We have discussed at some length the iconic image of the Turkish woman in red, how she became a meme, and how she rapidly rose to worldwide internet status. Well just as her memetic stature was starting to fade, we were greeted today by new images from Istanbul, these of riot police emptying Taksim Square in a blaze of tear gas and water cannon.
Well, even keeping away from the specifics of the politics, there’s a lot of interesting aspects to this. The goal of the opposition is always to create memes to appeal to the common psyche. The goal of those in power is what? To try very hard not to create memes? Or is it to create the meme of the iron fist? Either way, historically this fails. I vividly remember my political science teacher in college remarking that the only legitimate wielder of power in a society is the government, but each time they use that power against the citizenry they diminish it.
Images of today’s police offensive in Istanbul is a very recognizable meme. The oppression of lawful demonstrations in Turkey seems all too familiar to other squares and other crackdowns. indeed, you can argue that we are watching the genesis or reinforcement of a meme. We have seen this play before and ultimately we know how it will end.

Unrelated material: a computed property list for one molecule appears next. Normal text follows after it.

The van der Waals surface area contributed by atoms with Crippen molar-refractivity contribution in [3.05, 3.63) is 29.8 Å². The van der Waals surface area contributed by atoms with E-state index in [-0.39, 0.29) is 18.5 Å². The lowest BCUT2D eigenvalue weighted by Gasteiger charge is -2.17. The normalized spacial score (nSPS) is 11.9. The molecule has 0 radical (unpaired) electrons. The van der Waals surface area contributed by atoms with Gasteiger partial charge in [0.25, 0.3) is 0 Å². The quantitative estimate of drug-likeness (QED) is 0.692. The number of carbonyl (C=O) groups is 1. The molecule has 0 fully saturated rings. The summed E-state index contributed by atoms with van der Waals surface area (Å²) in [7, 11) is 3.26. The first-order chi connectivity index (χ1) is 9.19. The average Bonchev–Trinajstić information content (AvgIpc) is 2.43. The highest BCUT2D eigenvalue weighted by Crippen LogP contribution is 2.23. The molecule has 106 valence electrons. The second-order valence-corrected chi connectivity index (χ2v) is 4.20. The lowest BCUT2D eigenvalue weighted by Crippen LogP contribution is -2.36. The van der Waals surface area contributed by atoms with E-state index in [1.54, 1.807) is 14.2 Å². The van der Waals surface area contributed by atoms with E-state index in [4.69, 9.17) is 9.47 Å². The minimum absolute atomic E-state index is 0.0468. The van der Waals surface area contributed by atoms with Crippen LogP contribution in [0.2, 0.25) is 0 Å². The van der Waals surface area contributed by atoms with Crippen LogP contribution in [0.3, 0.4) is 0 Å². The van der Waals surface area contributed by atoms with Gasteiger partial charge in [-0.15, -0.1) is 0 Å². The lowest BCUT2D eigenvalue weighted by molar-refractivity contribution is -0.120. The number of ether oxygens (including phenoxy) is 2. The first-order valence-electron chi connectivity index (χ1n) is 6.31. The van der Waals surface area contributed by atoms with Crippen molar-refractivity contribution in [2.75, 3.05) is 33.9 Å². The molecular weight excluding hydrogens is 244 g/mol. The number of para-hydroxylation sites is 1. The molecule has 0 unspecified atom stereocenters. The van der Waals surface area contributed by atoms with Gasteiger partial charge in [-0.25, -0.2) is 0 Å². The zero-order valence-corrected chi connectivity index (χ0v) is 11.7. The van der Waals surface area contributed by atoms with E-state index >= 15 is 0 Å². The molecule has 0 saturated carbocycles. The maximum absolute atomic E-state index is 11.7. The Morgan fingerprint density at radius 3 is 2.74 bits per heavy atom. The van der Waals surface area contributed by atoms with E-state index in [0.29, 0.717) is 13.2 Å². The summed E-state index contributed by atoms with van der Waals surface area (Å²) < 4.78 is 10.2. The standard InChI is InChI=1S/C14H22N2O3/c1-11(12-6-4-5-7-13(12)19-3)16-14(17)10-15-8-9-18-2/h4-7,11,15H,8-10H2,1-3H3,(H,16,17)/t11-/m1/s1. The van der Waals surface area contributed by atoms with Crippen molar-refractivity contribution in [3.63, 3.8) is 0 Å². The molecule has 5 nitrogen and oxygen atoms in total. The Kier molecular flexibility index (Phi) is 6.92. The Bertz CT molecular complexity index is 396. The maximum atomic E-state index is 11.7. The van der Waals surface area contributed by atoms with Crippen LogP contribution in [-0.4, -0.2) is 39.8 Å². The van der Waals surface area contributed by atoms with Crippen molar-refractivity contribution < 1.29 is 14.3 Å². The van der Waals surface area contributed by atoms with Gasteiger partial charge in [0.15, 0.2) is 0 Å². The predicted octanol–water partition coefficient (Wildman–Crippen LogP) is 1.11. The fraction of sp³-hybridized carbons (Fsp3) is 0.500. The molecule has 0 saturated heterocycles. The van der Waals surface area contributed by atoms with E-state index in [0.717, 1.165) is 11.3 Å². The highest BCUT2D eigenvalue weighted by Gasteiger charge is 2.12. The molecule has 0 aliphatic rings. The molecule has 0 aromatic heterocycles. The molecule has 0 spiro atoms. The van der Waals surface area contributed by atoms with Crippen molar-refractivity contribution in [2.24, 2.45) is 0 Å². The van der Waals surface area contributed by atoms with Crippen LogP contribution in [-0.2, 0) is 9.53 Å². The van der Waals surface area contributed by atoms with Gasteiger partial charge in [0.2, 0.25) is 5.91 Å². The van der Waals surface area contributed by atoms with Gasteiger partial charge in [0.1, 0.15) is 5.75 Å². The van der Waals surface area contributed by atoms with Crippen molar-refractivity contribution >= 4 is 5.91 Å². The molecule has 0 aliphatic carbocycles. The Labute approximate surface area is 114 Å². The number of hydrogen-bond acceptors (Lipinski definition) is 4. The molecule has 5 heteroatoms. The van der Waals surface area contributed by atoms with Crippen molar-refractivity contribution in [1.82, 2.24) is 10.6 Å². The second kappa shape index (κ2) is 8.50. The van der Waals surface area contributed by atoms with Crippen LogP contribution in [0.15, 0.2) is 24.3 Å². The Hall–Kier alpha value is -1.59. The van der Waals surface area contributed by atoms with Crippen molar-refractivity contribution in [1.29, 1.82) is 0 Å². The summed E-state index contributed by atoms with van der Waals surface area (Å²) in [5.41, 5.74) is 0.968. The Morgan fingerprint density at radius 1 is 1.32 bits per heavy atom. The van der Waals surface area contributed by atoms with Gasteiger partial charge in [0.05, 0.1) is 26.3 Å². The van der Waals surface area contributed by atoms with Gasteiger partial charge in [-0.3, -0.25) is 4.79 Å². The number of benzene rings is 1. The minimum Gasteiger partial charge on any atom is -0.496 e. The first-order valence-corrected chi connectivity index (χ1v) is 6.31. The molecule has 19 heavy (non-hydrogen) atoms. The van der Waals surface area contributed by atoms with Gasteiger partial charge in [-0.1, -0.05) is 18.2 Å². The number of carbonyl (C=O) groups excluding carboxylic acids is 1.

And then, as if that is not enough, we have NBC reporter Richard Engel broadcasting live from Taksim Square wearing a gas mask. What is the subliminal message of this – that it has become unsafe to breath the very air that is our human birthright, or that repression has forced us to inhabit the dark subterranean places frequented by rats and moles? At some level it is certainly that freedom of expression is not squashed, but ultimately triumphant. I apologize if I am being melodramatic. But the Engel image is so bizarre as to become surreal. The meaning is complex and subtle. But it is powerful stuff.
And finally, consider Turkish Woman in Red in the context of Figure 1. This is an image from the United States Library of Congress and shows Alabama Governor George Wallace barring entry to the University of Alabama by African American students. Here he is confronted by United States Attornery General Nicholas Katzenbach. The image was taken fifty years ago today.